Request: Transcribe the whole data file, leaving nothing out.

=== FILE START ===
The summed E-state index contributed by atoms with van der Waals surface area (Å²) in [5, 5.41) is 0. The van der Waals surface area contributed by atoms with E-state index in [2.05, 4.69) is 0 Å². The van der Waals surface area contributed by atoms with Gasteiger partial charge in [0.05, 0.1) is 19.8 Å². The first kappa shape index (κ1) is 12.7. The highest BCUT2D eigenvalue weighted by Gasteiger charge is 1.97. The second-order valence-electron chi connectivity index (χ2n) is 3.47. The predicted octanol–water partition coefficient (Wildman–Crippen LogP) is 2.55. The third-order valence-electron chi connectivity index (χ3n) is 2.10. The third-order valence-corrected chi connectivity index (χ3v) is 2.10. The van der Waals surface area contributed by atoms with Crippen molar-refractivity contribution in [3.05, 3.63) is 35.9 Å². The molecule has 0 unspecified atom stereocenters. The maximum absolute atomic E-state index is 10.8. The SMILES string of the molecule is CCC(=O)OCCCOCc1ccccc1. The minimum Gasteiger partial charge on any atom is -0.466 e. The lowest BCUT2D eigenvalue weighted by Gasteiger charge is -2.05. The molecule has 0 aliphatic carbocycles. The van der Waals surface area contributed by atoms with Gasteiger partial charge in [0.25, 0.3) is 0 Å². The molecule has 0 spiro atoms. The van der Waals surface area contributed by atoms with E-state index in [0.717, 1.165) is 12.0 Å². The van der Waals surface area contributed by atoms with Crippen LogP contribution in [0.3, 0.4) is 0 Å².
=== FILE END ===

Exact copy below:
The summed E-state index contributed by atoms with van der Waals surface area (Å²) in [5, 5.41) is 0. The van der Waals surface area contributed by atoms with E-state index in [2.05, 4.69) is 0 Å². The van der Waals surface area contributed by atoms with Gasteiger partial charge in [0.05, 0.1) is 19.8 Å². The first kappa shape index (κ1) is 12.7. The highest BCUT2D eigenvalue weighted by Gasteiger charge is 1.97. The second-order valence-electron chi connectivity index (χ2n) is 3.47. The predicted octanol–water partition coefficient (Wildman–Crippen LogP) is 2.55. The third-order valence-electron chi connectivity index (χ3n) is 2.10. The third-order valence-corrected chi connectivity index (χ3v) is 2.10. The van der Waals surface area contributed by atoms with Crippen molar-refractivity contribution in [3.05, 3.63) is 35.9 Å². The molecule has 0 unspecified atom stereocenters. The maximum absolute atomic E-state index is 10.8. The SMILES string of the molecule is CCC(=O)OCCCOCc1ccccc1. The minimum Gasteiger partial charge on any atom is -0.466 e. The lowest BCUT2D eigenvalue weighted by Gasteiger charge is -2.05. The molecule has 0 aliphatic carbocycles. The van der Waals surface area contributed by atoms with Gasteiger partial charge in [0.25, 0.3) is 0 Å². The molecule has 0 spiro atoms. The van der Waals surface area contributed by atoms with E-state index in [0.717, 1.165) is 12.0 Å². The van der Waals surface area contributed by atoms with Crippen LogP contribution in [0.3, 0.4) is 0 Å².